Student team projects in information systems development: Measuring collective creative efficacy

Hsiu-Hua Cheng, Heng-Li Yang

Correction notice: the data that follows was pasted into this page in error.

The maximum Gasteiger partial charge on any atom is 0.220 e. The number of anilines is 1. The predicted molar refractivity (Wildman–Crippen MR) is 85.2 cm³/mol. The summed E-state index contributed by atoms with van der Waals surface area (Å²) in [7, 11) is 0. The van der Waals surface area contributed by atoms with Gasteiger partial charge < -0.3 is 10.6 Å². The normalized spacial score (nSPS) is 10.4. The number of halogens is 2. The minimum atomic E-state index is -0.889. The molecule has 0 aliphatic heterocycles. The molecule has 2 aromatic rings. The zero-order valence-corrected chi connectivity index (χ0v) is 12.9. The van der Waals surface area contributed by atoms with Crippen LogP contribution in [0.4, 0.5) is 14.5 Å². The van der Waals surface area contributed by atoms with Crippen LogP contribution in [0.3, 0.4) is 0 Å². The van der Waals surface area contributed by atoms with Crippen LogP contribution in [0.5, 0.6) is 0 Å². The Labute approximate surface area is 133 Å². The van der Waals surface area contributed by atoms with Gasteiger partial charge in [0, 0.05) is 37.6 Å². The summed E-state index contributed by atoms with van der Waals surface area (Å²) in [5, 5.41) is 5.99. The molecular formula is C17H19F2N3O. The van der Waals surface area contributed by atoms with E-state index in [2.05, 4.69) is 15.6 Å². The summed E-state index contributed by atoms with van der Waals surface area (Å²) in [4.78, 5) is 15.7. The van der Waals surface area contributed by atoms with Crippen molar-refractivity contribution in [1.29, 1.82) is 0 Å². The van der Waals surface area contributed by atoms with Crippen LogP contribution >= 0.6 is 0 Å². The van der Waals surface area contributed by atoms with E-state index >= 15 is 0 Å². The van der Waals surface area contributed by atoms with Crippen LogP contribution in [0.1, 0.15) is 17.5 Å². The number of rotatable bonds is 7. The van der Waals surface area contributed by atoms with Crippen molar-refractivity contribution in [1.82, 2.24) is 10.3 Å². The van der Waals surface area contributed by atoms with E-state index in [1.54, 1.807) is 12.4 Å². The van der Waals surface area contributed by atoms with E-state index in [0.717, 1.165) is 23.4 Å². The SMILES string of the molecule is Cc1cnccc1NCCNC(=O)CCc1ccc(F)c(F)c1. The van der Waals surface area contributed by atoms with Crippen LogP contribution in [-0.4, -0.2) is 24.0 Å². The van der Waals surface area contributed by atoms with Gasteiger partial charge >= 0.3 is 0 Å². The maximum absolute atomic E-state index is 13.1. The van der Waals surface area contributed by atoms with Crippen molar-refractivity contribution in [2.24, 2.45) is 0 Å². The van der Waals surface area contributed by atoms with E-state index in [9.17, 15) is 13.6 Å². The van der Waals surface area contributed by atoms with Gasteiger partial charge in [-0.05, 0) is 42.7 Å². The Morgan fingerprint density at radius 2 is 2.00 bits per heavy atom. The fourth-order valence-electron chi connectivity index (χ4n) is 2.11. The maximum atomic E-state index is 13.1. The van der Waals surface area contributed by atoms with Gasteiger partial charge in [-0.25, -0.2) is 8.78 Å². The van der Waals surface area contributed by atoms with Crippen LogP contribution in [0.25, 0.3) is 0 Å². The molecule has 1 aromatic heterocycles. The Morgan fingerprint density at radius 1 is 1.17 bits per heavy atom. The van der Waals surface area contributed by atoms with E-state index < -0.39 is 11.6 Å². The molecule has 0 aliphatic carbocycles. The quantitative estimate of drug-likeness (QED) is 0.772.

For information systems development project student teams, learning how to improve software development processes is an important training. Software process improvement is an outcome of a number of creative behaviours. Social cognitive theory states that the efficacy of judgment influences behaviours. This study explores the impact of three types of team knowledge: domain knowledge, methodological knowledge and implementation knowledge, as well as achievement motivation on student teams' collective creative efficacy (CCE) during information system development. This research also discusses the correlation between CCE and project performance using data from 98 student teams. Because of the difference in project characteristics, we divided the teams into "actual demand" project teams (having a real business case) and "suppositional demand" (having no real case, just an artificial or simulated case) project teams. The results show that achievement motivation positively influences CCE, either in "actual demand" teams or in "suppositional demand" teams. Domain knowledge is significantly correlated to CCE in "actual demand" teams, but methodological knowledge and implementation knowledge significantly influenced CCE in "suppositional demand" teams. CCE is not significantly related to project performance in "actual demand" teams. However, CCE is related to process performance and product performance in "suppositional demand" teams. Whilst this study explores issues in team project learning activities for students in information systems, some suggestions are made for educational designers using similar activities in other disciplines.

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